The Oklahoma Sooners have a long history of dominant defensive tackles — from Granville Liggins in the 1960s to the Selmon brothers and Reggie Kinlaw in the 70s, Rick Bryan in the 80s, Tommie Harris in the early 2000s all the way up to Gerald McCoy in the late 2000s, some of the greatest defensive linemen in the history of college football have dawned the Crimson & Cream. That lineage has fallen off a bit over the past eight seasons since McCoy’s departure.
Enter Neville Gallimore, Lincoln Riley’s 6’2”, 310-pound Canadian bulldozer who is sure to give opposing backfields nightmares this year.
On paper, Gallimore is almost impossible to scheme for. In addition to his massive frame, he runs a 4.72 40-yard-dash and has great lateral quickness. His moves and agility have caught the attention of many, and he’s been nominated for the Piesman Trophy preseason watch list (by us, of course). Gallimore, a former ESPN 300 recruit showed promise in his redshirt freshman season, playing in all 13 games and starting the last six. This year, he is expected to be the anchor of the Sooners’ defensive line along with senior Matt Romar. Gallimore and Romar will be tasked with improving a defensive front that has struggled to defend the run in recent years.
The Oklahoma defense ranked 74th in yards allowed per game, 70th in yards per play, 68th in yards per rush, 85th in third down conversion and 99th in sack percentage a season ago. The low point of last season was a 45-24 drubbing at the hands of Ohio State in Norman. The Buckeyes posted a staggering 291 rushing yards in that game that ultimately knocked Oklahoma out of the running for the College Football Playoff. These numbers simply won’t cut it if the Sooners want to have any chance of competing for a National Championship this season.
Oklahoma’s failure to infiltrate opposing backfields also affected it’s pass defense. The Sooners’ defense ranked 88th in yards per completion last year, giving up almost 13 yards per catch. Lackluster play on the defensive line allows opposing quarterbacks time to sit back in the pocket and wait for receivers to get open downfield without worry about pressure coming from the defense. Here is an example from the Texas game.
Texas Longhorns quarterback Shane Buechele had all day to sit back in the pocket and allow Devon Duvernay time to get behind the secondary. Part of the reason why the Sooners struggled to pressure the quarterback was the 3-4 defense they ran which means there were only three down linemen to rush the quarterback. This year, however, Mike Stoops is switching to a 4-3 in an attempt to slow down opposing run games and apply more pressure to opposing quarterbacks. Oklahoma ranked 99th last season in sack percentage, getting to the quarterback on just 4.8% of pass plays. That’s less than two times per game in a conference where most teams rely heavily on their passing attack. Gallimore played defensive end in the 3-4 defense, but will move to the interior in the new 4-3 system.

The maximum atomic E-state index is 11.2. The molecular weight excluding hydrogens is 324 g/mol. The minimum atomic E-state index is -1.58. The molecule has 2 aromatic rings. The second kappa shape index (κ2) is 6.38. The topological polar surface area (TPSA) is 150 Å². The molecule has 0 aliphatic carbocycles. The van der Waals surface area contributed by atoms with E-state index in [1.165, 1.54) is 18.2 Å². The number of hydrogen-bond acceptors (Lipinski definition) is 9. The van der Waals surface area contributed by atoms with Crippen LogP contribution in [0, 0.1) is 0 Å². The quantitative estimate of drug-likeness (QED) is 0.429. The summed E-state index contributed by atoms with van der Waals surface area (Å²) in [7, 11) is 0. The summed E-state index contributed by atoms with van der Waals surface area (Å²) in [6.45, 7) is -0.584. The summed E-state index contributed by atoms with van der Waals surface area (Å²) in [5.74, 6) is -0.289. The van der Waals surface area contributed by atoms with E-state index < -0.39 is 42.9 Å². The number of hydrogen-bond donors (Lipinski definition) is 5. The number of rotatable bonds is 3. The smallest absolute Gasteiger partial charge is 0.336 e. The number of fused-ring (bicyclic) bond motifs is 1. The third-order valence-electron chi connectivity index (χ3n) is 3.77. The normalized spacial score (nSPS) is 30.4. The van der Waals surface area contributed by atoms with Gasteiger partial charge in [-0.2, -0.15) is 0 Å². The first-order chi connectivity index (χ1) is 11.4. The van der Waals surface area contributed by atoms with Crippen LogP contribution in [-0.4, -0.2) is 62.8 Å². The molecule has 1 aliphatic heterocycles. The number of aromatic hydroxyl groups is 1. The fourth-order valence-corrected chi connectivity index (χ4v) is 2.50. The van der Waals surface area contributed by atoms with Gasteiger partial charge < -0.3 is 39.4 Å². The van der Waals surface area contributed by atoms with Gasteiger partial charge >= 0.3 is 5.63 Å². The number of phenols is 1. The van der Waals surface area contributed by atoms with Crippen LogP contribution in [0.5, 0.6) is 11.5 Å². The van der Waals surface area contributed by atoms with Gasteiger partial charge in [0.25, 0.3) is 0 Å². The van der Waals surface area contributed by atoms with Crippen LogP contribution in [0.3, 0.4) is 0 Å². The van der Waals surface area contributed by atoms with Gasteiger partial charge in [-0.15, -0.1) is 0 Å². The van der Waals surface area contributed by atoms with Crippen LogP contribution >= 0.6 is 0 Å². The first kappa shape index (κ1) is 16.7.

Gallimore showed flashes of greatness during his redshirt freshman season that was highlighted by his game against Louisiana-Monroe in which he tallied 8 tackles, 3 tackles for loss and a sack. He also posted a crucial six tackles in the Sooners’ 45-40 win over Texas. His stats weren’t as high as they could have been because he spent most of the season splitting time at defensive tackle with Jordan Wade. With Wade graduated, it may just be Gallimore’s time to shine.
It remains to be seen what Gallimore is truly capable of, but the new defensive scheme will give him the opportunity to have a much greater impact. The front-seven is the Sooners’ biggest question mark headed into the season, but if Gallimore and others can step up, Oklahoma will be a very tough team to beat. Mike Stoops has yet to have a truly dominant defensive tackle in his second tenure in Norman, but Gallimore may just be the guy to help him change that.